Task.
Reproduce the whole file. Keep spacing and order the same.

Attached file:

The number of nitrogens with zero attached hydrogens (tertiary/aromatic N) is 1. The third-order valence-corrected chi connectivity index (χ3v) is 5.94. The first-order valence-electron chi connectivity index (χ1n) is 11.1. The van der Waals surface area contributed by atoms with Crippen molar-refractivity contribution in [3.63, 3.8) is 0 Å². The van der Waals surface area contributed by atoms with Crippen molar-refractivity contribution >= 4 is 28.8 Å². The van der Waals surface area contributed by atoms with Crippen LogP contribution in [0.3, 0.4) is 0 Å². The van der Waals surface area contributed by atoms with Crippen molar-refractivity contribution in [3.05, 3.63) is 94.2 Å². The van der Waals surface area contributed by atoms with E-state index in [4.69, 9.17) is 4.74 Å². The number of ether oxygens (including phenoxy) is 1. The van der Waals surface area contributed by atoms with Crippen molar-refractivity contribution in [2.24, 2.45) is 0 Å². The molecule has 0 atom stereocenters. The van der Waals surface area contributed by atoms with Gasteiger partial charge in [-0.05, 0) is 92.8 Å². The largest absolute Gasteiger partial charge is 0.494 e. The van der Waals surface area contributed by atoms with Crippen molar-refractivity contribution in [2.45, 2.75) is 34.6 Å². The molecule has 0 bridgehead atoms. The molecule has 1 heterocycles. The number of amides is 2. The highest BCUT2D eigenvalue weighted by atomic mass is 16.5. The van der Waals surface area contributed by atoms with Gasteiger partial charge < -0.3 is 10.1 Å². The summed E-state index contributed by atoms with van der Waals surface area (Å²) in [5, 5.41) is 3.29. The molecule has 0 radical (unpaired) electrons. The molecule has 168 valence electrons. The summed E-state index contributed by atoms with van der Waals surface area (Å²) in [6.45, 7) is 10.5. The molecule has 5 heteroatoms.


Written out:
The number of nitrogens with zero attached hydrogens (tertiary/aromatic N) is 1. The third-order valence-corrected chi connectivity index (χ3v) is 5.94. The first-order valence-electron chi connectivity index (χ1n) is 11.1. The van der Waals surface area contributed by atoms with Crippen molar-refractivity contribution in [3.63, 3.8) is 0 Å². The van der Waals surface area contributed by atoms with Crippen molar-refractivity contribution >= 4 is 28.8 Å². The van der Waals surface area contributed by atoms with Crippen LogP contribution in [0.3, 0.4) is 0 Å². The van der Waals surface area contributed by atoms with Crippen molar-refractivity contribution in [3.05, 3.63) is 94.2 Å². The van der Waals surface area contributed by atoms with E-state index in [4.69, 9.17) is 4.74 Å². The number of ether oxygens (including phenoxy) is 1. The van der Waals surface area contributed by atoms with Crippen molar-refractivity contribution in [2.24, 2.45) is 0 Å². The molecule has 0 atom stereocenters. The van der Waals surface area contributed by atoms with Gasteiger partial charge in [-0.05, 0) is 92.8 Å². The largest absolute Gasteiger partial charge is 0.494 e. The van der Waals surface area contributed by atoms with Crippen molar-refractivity contribution in [2.45, 2.75) is 34.6 Å². The molecule has 0 bridgehead atoms. The molecule has 1 heterocycles. The number of amides is 2. The highest BCUT2D eigenvalue weighted by atomic mass is 16.5. The van der Waals surface area contributed by atoms with Gasteiger partial charge < -0.3 is 10.1 Å². The summed E-state index contributed by atoms with van der Waals surface area (Å²) in [5, 5.41) is 3.29. The molecule has 0 radical (unpaired) electrons. The molecule has 168 valence electrons. The summed E-state index contributed by atoms with van der Waals surface area (Å²) in [6.45, 7) is 10.5. The molecule has 5 heteroatoms.